Use this URL to cite or link to this record in EThOS: http://ethos.bl.uk/OrderDetails.do?uin=uk.bl.ethos.529427
Title: A comparative study of mid-life, women nurses working in the NHS and UK care homes
Author: Durant, Lesley
Awarding Body: University of Surrey
Current Institution: University of Surrey
Date of Award: 2010
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Abstract:
This thesis examines the working lives of mid-life (aged 40-55) women who are currently working as nurses. The research focuses on why these mid-life nurses demonstrate occupational and organisational commitment, and compares the NHS and care home sectors. The research explores how the differences in organisational structure, culture and context of these two sectors influence nurses' work orientation, job satisfaction and their motivation to continue nursing, incorporating sociological perspectives relating to commitment and intention to stay. For this qualitative study, in-depth interviews were conducted with a total of 50 registered nurses, 25 recruited from the NHS and 25 from the care home sector, all of whom had qualified in the UK and had nursed for 10 years or more (mean 20 years). To gain an understanding of the nurses' commitment, biographical and work history, data were collected from the participants at interview. Findings indicate that the nurses studied maintained a passion for nursing, and for some, this was the reason for moving to the care sector despite, or because of, professional and managerial restructuring in the NHS. However, nurses in both the NHS and care homes demonstrated an instrumental orientation to work, working because they need to earn a living wage. The findings confirm that flexible working conditions are important to nurses' work-family balance but this is not confined to women with children; equal treatment of all employees is an important issue. The thesis also establishes that respecting, valuing and appreciating the contribution of nurses' work is an important factor in nurses' organisational commitment. However, the different organisational structures, cultures and contexts influence nurses' experiences. The type of organisation they work in also affects the public's perceptions of and respect for the work of NHS and care home nurses. The research partially supports Becker's (1960) 'side bet' theory of commitment, that the reasons for remaining in the occupation often outweigh the option of leaving the job or career. The research concludes that nurses' occupational and organisational commitment is complex and organisations must understand and meet the needs of nurses to ensure long-term commitment.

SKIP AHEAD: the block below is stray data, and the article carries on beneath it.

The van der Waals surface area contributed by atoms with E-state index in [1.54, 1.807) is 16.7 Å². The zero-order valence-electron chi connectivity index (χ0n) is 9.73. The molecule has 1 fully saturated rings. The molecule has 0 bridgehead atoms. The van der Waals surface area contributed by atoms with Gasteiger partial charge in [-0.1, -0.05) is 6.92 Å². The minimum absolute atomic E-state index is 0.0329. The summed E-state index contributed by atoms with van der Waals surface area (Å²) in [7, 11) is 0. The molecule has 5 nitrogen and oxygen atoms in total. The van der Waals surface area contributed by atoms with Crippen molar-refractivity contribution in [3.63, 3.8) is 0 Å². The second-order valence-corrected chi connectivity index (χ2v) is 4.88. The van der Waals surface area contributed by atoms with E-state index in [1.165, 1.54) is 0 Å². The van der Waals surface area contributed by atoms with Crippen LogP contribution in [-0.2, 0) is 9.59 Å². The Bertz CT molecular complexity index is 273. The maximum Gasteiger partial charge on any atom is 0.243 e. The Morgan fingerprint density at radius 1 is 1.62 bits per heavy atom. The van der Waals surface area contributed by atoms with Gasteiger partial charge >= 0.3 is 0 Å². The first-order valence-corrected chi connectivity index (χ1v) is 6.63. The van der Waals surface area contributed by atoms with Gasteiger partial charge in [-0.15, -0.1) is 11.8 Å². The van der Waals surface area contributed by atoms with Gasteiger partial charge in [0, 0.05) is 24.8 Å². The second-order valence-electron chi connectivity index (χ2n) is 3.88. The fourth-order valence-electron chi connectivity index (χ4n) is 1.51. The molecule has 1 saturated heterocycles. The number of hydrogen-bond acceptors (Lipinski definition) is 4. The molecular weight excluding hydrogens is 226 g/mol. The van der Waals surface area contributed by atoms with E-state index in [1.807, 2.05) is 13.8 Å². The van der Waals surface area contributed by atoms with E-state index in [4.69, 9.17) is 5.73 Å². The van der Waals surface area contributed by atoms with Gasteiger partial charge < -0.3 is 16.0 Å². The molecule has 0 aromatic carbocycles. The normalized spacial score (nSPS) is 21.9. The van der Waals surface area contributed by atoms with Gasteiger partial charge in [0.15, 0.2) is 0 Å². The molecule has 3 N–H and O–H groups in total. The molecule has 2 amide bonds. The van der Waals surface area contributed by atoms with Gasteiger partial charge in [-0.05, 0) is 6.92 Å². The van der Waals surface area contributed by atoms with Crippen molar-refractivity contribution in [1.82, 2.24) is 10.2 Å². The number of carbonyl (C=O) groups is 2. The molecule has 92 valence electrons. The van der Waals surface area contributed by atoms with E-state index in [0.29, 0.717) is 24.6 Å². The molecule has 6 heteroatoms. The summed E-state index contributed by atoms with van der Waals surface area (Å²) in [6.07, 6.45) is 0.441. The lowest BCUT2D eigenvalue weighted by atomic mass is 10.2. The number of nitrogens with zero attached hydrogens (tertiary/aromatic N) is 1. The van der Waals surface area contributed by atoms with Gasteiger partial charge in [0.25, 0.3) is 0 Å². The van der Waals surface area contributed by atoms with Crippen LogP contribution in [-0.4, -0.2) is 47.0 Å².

Supervisor: Not available Sponsor: Not available
Qualification Name: Thesis (Ph.D.) Qualification Level: Doctoral
EThOS ID: uk.bl.ethos.529427  DOI: Not available
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